Still, say what you like about Courtney, but I bet you she didn’t get on her bicycle later and cycle home in freezing cold rain from Haywards Heath station.

Fuck yeah! I got to see Lizzo, a real live Lizzo on a real live stage! Now, that HAS to make you feel good.

Mostly, the whole affair reminded me of why I have never been to whole affair like this before. I have no idea who won what, and could care even less. The bit I liked most was Dave, and meeting a BIMM lecturer who’s into Joseph Spence, Daniel Johnston and Serge Gainsbourg.


I missed Celeste. Shame.

How NOT to write about music – 151. U.S. Girls

U.S. Girls - Overtime

ADDENDA 02/03/20
This is the song I should have linked to. Tip of the ET fedora to Stephen Sweet.

Every time a friends alert me to the fact there is a new U.S. Girls track, I put a placeholder on my blog – a must write about the new U.S. Girls track reminder.

For example:

Acid-tinged 60s Motown female empowerment bedroom isolation

The Guardian has compared her to “classic 60s girl group and disco-era Blondie” but that is so simultaneously true and not-true it makes my head spin.

what she said ; 20 songs to deny Donald Trump (and Bob Dylan)

And so forth.

I do not know why I do this.

Increasingly, it occurs to me that I have nothing to add to the dialogue around Meg Remy except adoration… that is too strong a word… approval. Intoxication. Fascination. A desire not to move too close lest I dispel the magic. Every time I encounter a new song from the self-propelled U.S. Girls it occurs that where once I may have helped lead now I merely follow, repeat sentiments and moods that others have already, often more commandingly, expressed before me. I am no longer (rarely) a producer, but a produser. Maybe this is not a reflection on me so much as a reflection on the state of flux facing people using the channels and mediums around me. I can comment on the sound –  there is a sense of urgency, isolation, regret, no release, a late Seventies shuffle, honey-sweet vocals all the more disturbing for their honey-sweetness, a sax solo at the close – but where does that take me (and you)?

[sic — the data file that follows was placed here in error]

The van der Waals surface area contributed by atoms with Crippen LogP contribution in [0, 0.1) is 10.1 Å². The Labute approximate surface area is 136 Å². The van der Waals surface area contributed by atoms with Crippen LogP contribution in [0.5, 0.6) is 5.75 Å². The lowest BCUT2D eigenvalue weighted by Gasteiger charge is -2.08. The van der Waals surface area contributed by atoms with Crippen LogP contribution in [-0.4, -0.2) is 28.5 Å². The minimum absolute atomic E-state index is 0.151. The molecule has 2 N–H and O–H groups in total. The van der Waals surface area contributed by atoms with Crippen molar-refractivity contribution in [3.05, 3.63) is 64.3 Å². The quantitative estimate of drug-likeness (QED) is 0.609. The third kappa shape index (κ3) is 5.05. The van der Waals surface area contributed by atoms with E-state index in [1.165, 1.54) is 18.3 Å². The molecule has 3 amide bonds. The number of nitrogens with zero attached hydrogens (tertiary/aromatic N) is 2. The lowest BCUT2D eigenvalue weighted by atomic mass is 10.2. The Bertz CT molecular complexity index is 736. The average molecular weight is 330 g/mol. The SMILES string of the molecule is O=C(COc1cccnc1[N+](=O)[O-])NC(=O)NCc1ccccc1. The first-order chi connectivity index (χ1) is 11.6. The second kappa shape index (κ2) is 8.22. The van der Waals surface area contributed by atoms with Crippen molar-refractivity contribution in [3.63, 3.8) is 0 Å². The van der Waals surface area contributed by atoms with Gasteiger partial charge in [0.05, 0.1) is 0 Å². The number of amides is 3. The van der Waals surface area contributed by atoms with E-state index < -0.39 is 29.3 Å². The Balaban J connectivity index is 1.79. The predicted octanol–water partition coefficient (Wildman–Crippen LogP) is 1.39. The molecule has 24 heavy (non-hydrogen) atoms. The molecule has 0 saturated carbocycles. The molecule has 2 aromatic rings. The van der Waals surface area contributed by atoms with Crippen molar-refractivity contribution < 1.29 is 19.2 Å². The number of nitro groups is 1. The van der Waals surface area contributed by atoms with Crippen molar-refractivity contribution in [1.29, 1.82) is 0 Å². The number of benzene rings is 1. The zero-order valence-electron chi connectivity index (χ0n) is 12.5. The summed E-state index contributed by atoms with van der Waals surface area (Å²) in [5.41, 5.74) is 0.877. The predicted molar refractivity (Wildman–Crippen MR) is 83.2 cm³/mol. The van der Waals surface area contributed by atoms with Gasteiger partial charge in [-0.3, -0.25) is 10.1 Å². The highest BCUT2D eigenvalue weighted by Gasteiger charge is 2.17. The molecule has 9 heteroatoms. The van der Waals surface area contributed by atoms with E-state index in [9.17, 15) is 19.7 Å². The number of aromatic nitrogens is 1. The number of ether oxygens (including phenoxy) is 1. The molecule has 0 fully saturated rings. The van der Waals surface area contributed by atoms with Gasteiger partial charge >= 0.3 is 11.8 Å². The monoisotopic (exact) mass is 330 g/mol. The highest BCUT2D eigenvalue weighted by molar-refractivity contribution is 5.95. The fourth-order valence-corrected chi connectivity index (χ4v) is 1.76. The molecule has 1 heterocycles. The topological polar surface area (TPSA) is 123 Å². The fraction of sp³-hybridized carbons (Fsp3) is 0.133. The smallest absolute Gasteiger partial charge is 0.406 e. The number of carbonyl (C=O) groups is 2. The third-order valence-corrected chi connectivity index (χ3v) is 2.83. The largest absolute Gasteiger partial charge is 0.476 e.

As The Guardian puts it:

To listeners outside the Toronto indie underground, Meg Remy’s brilliant 2018 album, In a Poem Unlimited, came as a revelation. To be fair, its pointed glam strut, an upgrade of her DIY aesthetic, was probably a surprise to her OG fans too. She pulls a similar trick with the first single from her forthcoming record, this time literally reinventing a 2013 US Girls track – giving what was queasy and chaotic a vamping, hall-of-mirrors makeover fit for Jenny Lewis (with a bracing solo from E Street Band saxophonist Jake Clemons). Similar subject matter to Lewis’s 2019 album, too, as Remy discovers that a former partner was drinking themselves to death on the sly.

This tells you more, using less words. (The Pitchfork review tells you less, using more words.)

We all have our crosses.

Every time I see your grave
I can’t help but think
How I didn’t know
That you only drank
The overtime

How NOT to write about music – 150. Hayley Williams


Apropos of nothing, I came across this great review of an old Paramore single by Neil Kulkarni:

Ugh, yak, do you know what’s fucking up rock music in a big big way at the moment? Drummers. Terrible drummers. Drummers that can do impressive, can do the macho thing, can LOOK like they’re rocking out, let their hair fly, throw their arms into all the right ‘classic rock’ shapes, but have not an ounce of feel or humanity to anything they do. It’s not even about replicating machines being the problem, it’s that drummers seem to exist in a bubble, happy with the patina of ‘rock’ they visibly and audibly throw out around themselves and their kit, seemingly unaware or uncaring about whether they’re in any way helping out the band they’re in or the song they’re singing. ‘Daydreaming’ is not a terrible song (think Eve’s Plum b-side) but you can almost picture the cock behind the kit being so proud of his tumbles and rolls it damn near makes you sick, and derails any sense of flow or groove the song could’ve had. As bold and powerful and freespirited and rocking as a Primark AC/DC t-shirt. I totally blame Dave Grohl for this bullshit.